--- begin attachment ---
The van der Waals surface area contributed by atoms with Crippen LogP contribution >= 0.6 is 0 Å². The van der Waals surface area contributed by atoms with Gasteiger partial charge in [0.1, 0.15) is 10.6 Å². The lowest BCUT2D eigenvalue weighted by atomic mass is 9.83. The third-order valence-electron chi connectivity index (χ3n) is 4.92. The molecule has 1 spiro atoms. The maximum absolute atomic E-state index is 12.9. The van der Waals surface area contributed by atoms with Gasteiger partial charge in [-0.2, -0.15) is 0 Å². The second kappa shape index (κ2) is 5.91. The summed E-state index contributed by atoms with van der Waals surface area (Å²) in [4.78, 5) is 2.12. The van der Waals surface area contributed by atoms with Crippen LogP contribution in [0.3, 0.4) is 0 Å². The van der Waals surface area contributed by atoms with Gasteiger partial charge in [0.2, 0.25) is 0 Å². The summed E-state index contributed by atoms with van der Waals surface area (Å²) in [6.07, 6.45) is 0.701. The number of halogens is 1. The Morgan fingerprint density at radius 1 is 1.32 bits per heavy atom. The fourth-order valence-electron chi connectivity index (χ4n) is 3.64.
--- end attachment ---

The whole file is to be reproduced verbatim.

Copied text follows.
The van der Waals surface area contributed by atoms with Crippen LogP contribution >= 0.6 is 0 Å². The van der Waals surface area contributed by atoms with Gasteiger partial charge in [0.1, 0.15) is 10.6 Å². The lowest BCUT2D eigenvalue weighted by atomic mass is 9.83. The third-order valence-electron chi connectivity index (χ3n) is 4.92. The molecule has 1 spiro atoms. The maximum absolute atomic E-state index is 12.9. The van der Waals surface area contributed by atoms with Gasteiger partial charge in [-0.2, -0.15) is 0 Å². The second kappa shape index (κ2) is 5.91. The summed E-state index contributed by atoms with van der Waals surface area (Å²) in [4.78, 5) is 2.12. The van der Waals surface area contributed by atoms with Crippen LogP contribution in [0.3, 0.4) is 0 Å². The van der Waals surface area contributed by atoms with Gasteiger partial charge in [0.2, 0.25) is 0 Å². The summed E-state index contributed by atoms with van der Waals surface area (Å²) in [6.07, 6.45) is 0.701. The number of halogens is 1. The Morgan fingerprint density at radius 1 is 1.32 bits per heavy atom. The fourth-order valence-electron chi connectivity index (χ4n) is 3.64.